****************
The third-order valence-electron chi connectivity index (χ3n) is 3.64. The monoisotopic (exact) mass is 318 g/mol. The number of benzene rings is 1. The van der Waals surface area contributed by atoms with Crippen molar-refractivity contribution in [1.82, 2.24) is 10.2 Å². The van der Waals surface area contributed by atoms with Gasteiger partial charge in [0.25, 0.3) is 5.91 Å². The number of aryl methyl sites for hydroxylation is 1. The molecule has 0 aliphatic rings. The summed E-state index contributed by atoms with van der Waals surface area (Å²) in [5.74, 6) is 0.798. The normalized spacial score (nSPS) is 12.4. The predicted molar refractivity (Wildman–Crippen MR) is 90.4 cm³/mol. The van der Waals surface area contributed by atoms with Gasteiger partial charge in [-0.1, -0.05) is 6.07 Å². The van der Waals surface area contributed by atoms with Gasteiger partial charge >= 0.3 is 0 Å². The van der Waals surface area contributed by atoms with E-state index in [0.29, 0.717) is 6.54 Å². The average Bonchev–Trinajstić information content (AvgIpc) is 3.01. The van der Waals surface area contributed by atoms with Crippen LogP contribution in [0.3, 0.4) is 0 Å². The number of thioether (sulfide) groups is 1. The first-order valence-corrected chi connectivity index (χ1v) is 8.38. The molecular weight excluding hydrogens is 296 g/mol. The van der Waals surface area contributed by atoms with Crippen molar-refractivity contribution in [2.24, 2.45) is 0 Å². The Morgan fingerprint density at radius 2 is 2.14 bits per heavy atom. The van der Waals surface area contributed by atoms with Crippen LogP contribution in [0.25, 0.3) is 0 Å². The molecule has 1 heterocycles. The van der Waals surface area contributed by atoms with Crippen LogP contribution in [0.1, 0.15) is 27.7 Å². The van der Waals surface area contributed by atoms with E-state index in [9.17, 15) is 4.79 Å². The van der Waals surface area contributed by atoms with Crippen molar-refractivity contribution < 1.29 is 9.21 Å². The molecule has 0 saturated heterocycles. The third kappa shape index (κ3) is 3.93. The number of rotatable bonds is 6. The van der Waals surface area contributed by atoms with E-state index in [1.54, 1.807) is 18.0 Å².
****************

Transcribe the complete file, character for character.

The third-order valence-electron chi connectivity index (χ3n) is 3.64. The monoisotopic (exact) mass is 318 g/mol. The number of benzene rings is 1. The van der Waals surface area contributed by atoms with Crippen molar-refractivity contribution in [1.82, 2.24) is 10.2 Å². The van der Waals surface area contributed by atoms with Gasteiger partial charge in [0.25, 0.3) is 5.91 Å². The number of aryl methyl sites for hydroxylation is 1. The molecule has 0 aliphatic rings. The summed E-state index contributed by atoms with van der Waals surface area (Å²) in [5.74, 6) is 0.798. The normalized spacial score (nSPS) is 12.4. The predicted molar refractivity (Wildman–Crippen MR) is 90.4 cm³/mol. The van der Waals surface area contributed by atoms with Gasteiger partial charge in [-0.1, -0.05) is 6.07 Å². The van der Waals surface area contributed by atoms with Gasteiger partial charge >= 0.3 is 0 Å². The van der Waals surface area contributed by atoms with E-state index in [0.29, 0.717) is 6.54 Å². The average Bonchev–Trinajstić information content (AvgIpc) is 3.01. The van der Waals surface area contributed by atoms with Crippen LogP contribution in [0.3, 0.4) is 0 Å². The number of thioether (sulfide) groups is 1. The first-order valence-corrected chi connectivity index (χ1v) is 8.38. The molecular weight excluding hydrogens is 296 g/mol. The van der Waals surface area contributed by atoms with Crippen molar-refractivity contribution in [2.24, 2.45) is 0 Å². The Morgan fingerprint density at radius 2 is 2.14 bits per heavy atom. The van der Waals surface area contributed by atoms with Crippen LogP contribution in [0.25, 0.3) is 0 Å². The molecule has 1 heterocycles. The van der Waals surface area contributed by atoms with Crippen LogP contribution in [0.1, 0.15) is 27.7 Å². The van der Waals surface area contributed by atoms with E-state index in [9.17, 15) is 4.79 Å². The van der Waals surface area contributed by atoms with Crippen molar-refractivity contribution < 1.29 is 9.21 Å². The molecule has 0 saturated heterocycles. The third kappa shape index (κ3) is 3.93. The number of rotatable bonds is 6. The van der Waals surface area contributed by atoms with E-state index in [1.54, 1.807) is 18.0 Å².